Let’s say we have a simple application A that can multiply and divide two given numbers, represented in figure 1.
Now let’s think about the possible scenarios this application might fail in. Alternatively you can think about the number of ways to navigate through the application’s code, or the number of code paths in short.
You might say that there are two: one scenario where the user selected the multiply operation and the other where the divide operation was selected. But then you are also saying that you are sure the application will continue to run flawlessly after both operations have been successfully tested once. However, this isn’t necessarily true. With input numbers 5 and 4 being x and y respectively it might execute as expected for both operations. But with numbers 5 and 0 it might not for the divide operation, if division by zero wasn’t properly covered in the code.
So in this example, if numbers x and y were 8-bit numbers, there would be at least 131072 possible code paths, or 256 times 256 times 2 (figure 2). Meaning that, in theory, in each of these code paths there could be a flaw.
The probability of flaws in application code
For a given application we can formulate the probability of (undiscovered) flaws as follows:
Where P(F) is the resulting probability, U the number of untested code paths, C the possible number of code paths and P(Fu) the probability of a flaw in an untested code path.
The latter is theoretically always 50 percent because, well, it’s not tested. In practice however, this greatly depends on the quality of the developer (team).
Alternatively the following formula produces mentioned probability after a specific number of code path executions:
Where P(Fe) is the resulting probability after e executions, and e the number of executions.
Note that this formula applies to applications where each code path has an equal probability of being executed, like it is the case for our sample application A.
Using the formula we get the following results with regard to application A.
The yellow line in the graph represents the probability of encountering an untested code path after e executions. The blue and greens lines represent the probability of encountering an undiscovered flaw after e executions, where P(Fu) is 50 percent and 10 percent respectively.
Interestingly enough, if application A was written by a developer who delivers 90 percent correct code on average (P(Fu) = 10 percent), there would still be a 5 percent chance of discovering a flaw even after 80000 application executions, or a 1 percent chance after 300000 executions. If a thousand people made use of this application once a day, it would take 80 days to reach this 5 percent and almost a year to reach the 1 percent.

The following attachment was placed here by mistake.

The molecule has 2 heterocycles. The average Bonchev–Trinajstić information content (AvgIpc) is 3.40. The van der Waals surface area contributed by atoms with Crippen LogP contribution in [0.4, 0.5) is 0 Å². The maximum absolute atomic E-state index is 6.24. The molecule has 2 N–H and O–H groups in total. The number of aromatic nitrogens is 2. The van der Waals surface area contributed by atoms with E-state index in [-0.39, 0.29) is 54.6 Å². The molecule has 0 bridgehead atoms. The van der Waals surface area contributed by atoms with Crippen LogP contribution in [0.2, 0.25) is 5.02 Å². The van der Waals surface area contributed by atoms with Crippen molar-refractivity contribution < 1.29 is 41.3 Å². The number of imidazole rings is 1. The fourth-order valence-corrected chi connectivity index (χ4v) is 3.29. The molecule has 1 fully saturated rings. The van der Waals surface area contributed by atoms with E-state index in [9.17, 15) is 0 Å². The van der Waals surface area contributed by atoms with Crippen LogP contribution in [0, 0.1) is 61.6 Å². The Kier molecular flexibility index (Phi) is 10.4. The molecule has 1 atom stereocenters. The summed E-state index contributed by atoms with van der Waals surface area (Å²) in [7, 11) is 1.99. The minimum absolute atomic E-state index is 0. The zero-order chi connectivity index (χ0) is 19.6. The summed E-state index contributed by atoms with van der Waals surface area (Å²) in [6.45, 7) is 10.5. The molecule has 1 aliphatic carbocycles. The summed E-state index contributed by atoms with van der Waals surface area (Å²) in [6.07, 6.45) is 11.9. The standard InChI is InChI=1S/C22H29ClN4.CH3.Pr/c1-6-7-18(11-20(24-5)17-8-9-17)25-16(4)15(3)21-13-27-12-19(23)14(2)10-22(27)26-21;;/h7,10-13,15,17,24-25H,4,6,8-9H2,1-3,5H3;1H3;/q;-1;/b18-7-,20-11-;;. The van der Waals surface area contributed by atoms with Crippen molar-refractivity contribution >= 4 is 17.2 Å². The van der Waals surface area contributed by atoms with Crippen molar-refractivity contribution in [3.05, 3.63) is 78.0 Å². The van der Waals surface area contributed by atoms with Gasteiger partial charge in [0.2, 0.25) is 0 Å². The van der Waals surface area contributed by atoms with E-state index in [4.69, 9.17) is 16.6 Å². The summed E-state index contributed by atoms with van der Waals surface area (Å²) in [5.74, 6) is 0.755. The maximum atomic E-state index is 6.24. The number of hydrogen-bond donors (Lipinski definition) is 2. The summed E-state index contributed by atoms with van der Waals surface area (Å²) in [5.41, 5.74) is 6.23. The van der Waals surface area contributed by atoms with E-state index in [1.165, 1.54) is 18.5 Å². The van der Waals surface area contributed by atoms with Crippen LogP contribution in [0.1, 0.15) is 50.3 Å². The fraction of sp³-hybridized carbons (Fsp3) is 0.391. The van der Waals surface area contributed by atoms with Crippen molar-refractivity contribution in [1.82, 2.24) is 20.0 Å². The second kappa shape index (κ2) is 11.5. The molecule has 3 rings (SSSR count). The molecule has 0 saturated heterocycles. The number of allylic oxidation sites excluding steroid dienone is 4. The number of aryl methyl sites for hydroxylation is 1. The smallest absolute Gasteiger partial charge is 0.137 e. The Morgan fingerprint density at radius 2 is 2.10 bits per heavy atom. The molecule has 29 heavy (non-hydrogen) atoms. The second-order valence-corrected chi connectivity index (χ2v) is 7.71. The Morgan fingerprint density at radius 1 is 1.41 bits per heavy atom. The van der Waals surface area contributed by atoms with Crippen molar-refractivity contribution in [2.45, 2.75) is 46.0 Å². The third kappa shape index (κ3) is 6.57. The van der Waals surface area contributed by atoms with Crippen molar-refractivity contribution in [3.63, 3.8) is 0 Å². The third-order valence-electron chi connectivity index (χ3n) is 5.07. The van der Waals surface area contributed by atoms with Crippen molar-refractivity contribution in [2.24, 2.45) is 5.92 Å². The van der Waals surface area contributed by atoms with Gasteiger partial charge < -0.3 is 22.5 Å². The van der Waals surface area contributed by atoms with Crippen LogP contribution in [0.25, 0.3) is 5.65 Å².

More concrete, if division by zero wasn’t properly covered upon release of the application, there would be a 50 percent chance that this flaw would remain hidden after 350 executions, and a 5 percent chance after 1500 executions.
And yet we are talking here about the simplest of applications.
Smart contracts and The DAO
Let it now be clear that (structural) testing is of the essence before releasing a new contract, or any other application where value is at stake. Testing to the maximum extent possible, that is. As we saw, the possible number of code paths depends on the number of variables an application or code block uses (a smart contract is actually a code block in the greater Ethereum application). More specifically, it depends on the number of possible variable values. Let those variables be block variables, application variables or external variables. Even asynchronous execution of the same code should be considered a different code path.
In practice, it isn’t always feasible to test each and every possible code path. We can and should however test with carefully selected values for each variable and their possible permutations.
After release, the contract has yet to stand the test of time before it can be considered safe, and before any real value should be put in. Generally, the amount of time is dependent on the complexity of the contract.
The DAO was essentially a dumb contract upon release. It had yet to grow smarter. With that amount of money in it in such short timeframe, it was an accident waiting to happen. And we didn’t have to wait very long. The deus ex machina appearing and just erasing any trace of it doesn’t help in improving the quality of smart contracts. On the contrary, it takes the motivation away to do it better next time. Not to mention destroying the essence of blockchain technology in the process, that got us this far in the first place.
Equipping contracts with an indicator telling the user how safe or smart they actually are, could help avoiding future failures of this magnitude. Some proof of intelligence, if you will.